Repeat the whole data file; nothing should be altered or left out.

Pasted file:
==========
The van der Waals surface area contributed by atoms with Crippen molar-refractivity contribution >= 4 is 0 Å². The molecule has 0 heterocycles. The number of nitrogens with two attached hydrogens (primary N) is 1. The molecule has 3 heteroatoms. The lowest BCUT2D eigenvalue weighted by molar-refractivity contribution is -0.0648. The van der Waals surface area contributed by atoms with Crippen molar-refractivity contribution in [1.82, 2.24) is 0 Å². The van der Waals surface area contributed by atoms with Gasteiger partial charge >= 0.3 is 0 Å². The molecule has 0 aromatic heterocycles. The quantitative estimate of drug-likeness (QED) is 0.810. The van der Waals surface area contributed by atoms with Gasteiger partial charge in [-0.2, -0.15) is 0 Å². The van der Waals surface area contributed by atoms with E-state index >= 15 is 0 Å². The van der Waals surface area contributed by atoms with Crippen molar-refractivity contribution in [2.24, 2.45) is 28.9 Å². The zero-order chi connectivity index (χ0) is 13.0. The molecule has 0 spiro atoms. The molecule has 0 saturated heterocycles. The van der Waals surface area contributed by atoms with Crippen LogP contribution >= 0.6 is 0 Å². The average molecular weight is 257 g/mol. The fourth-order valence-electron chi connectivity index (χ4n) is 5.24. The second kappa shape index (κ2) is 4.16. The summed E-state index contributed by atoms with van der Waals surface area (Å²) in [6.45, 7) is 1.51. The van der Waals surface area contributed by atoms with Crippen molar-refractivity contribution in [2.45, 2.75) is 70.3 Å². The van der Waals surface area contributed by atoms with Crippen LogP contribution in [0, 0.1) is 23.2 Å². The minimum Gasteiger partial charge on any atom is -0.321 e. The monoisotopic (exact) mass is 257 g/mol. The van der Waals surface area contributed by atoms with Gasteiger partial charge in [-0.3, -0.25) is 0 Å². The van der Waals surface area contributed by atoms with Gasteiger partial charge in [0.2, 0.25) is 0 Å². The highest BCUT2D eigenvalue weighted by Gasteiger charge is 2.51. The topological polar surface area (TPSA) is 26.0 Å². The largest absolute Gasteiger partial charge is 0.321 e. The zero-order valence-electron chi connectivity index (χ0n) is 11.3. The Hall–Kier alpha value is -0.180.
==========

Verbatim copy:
The van der Waals surface area contributed by atoms with Crippen molar-refractivity contribution >= 4 is 0 Å². The molecule has 0 heterocycles. The number of nitrogens with two attached hydrogens (primary N) is 1. The molecule has 3 heteroatoms. The lowest BCUT2D eigenvalue weighted by molar-refractivity contribution is -0.0648. The van der Waals surface area contributed by atoms with Crippen molar-refractivity contribution in [1.82, 2.24) is 0 Å². The van der Waals surface area contributed by atoms with Gasteiger partial charge >= 0.3 is 0 Å². The molecule has 0 aromatic heterocycles. The quantitative estimate of drug-likeness (QED) is 0.810. The van der Waals surface area contributed by atoms with Gasteiger partial charge in [-0.2, -0.15) is 0 Å². The van der Waals surface area contributed by atoms with E-state index >= 15 is 0 Å². The van der Waals surface area contributed by atoms with Crippen molar-refractivity contribution in [2.24, 2.45) is 28.9 Å². The zero-order chi connectivity index (χ0) is 13.0. The molecule has 0 spiro atoms. The molecule has 0 saturated heterocycles. The van der Waals surface area contributed by atoms with Crippen LogP contribution >= 0.6 is 0 Å². The average molecular weight is 257 g/mol. The fourth-order valence-electron chi connectivity index (χ4n) is 5.24. The second kappa shape index (κ2) is 4.16. The summed E-state index contributed by atoms with van der Waals surface area (Å²) in [6.45, 7) is 1.51. The van der Waals surface area contributed by atoms with Crippen molar-refractivity contribution in [2.45, 2.75) is 70.3 Å². The van der Waals surface area contributed by atoms with Crippen LogP contribution in [0, 0.1) is 23.2 Å². The minimum Gasteiger partial charge on any atom is -0.321 e. The monoisotopic (exact) mass is 257 g/mol. The van der Waals surface area contributed by atoms with Gasteiger partial charge in [-0.3, -0.25) is 0 Å². The van der Waals surface area contributed by atoms with Gasteiger partial charge in [0.2, 0.25) is 0 Å². The highest BCUT2D eigenvalue weighted by Gasteiger charge is 2.51. The topological polar surface area (TPSA) is 26.0 Å². The largest absolute Gasteiger partial charge is 0.321 e. The zero-order valence-electron chi connectivity index (χ0n) is 11.3. The Hall–Kier alpha value is -0.180.